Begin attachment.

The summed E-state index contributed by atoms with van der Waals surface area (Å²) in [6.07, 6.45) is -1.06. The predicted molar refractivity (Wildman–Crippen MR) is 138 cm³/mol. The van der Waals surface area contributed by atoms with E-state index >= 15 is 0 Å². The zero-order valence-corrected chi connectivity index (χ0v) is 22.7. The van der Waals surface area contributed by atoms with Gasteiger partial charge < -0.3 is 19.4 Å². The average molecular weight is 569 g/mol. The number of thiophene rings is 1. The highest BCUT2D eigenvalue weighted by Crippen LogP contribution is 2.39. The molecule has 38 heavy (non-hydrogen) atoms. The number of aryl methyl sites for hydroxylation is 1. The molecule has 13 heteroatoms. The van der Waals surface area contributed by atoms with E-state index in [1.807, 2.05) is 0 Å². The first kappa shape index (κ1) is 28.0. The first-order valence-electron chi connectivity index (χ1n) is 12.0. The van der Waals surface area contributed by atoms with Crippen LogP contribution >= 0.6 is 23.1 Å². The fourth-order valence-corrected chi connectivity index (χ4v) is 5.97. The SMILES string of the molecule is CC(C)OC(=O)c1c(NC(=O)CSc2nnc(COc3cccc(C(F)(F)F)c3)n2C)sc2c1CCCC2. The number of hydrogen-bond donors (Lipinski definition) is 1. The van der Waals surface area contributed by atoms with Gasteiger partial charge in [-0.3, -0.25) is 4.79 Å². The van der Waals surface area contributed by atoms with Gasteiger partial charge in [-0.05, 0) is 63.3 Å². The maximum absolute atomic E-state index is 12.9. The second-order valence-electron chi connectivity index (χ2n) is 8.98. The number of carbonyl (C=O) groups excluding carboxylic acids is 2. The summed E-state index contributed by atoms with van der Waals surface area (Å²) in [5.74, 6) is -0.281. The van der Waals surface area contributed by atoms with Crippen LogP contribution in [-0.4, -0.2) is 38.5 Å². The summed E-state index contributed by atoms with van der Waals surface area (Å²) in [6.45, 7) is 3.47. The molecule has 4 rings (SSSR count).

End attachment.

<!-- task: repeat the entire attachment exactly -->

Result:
The summed E-state index contributed by atoms with van der Waals surface area (Å²) in [6.07, 6.45) is -1.06. The predicted molar refractivity (Wildman–Crippen MR) is 138 cm³/mol. The van der Waals surface area contributed by atoms with E-state index >= 15 is 0 Å². The zero-order valence-corrected chi connectivity index (χ0v) is 22.7. The van der Waals surface area contributed by atoms with Gasteiger partial charge < -0.3 is 19.4 Å². The average molecular weight is 569 g/mol. The number of thiophene rings is 1. The highest BCUT2D eigenvalue weighted by Crippen LogP contribution is 2.39. The molecule has 38 heavy (non-hydrogen) atoms. The number of aryl methyl sites for hydroxylation is 1. The molecule has 13 heteroatoms. The van der Waals surface area contributed by atoms with E-state index in [1.807, 2.05) is 0 Å². The first kappa shape index (κ1) is 28.0. The first-order valence-electron chi connectivity index (χ1n) is 12.0. The van der Waals surface area contributed by atoms with Crippen LogP contribution >= 0.6 is 23.1 Å². The fourth-order valence-corrected chi connectivity index (χ4v) is 5.97. The SMILES string of the molecule is CC(C)OC(=O)c1c(NC(=O)CSc2nnc(COc3cccc(C(F)(F)F)c3)n2C)sc2c1CCCC2. The number of hydrogen-bond donors (Lipinski definition) is 1. The van der Waals surface area contributed by atoms with Gasteiger partial charge in [-0.3, -0.25) is 4.79 Å². The van der Waals surface area contributed by atoms with Gasteiger partial charge in [-0.05, 0) is 63.3 Å². The maximum absolute atomic E-state index is 12.9. The second-order valence-electron chi connectivity index (χ2n) is 8.98. The number of carbonyl (C=O) groups excluding carboxylic acids is 2. The summed E-state index contributed by atoms with van der Waals surface area (Å²) in [5.74, 6) is -0.281. The van der Waals surface area contributed by atoms with Crippen LogP contribution in [-0.4, -0.2) is 38.5 Å². The summed E-state index contributed by atoms with van der Waals surface area (Å²) in [6.45, 7) is 3.47. The molecule has 4 rings (SSSR count).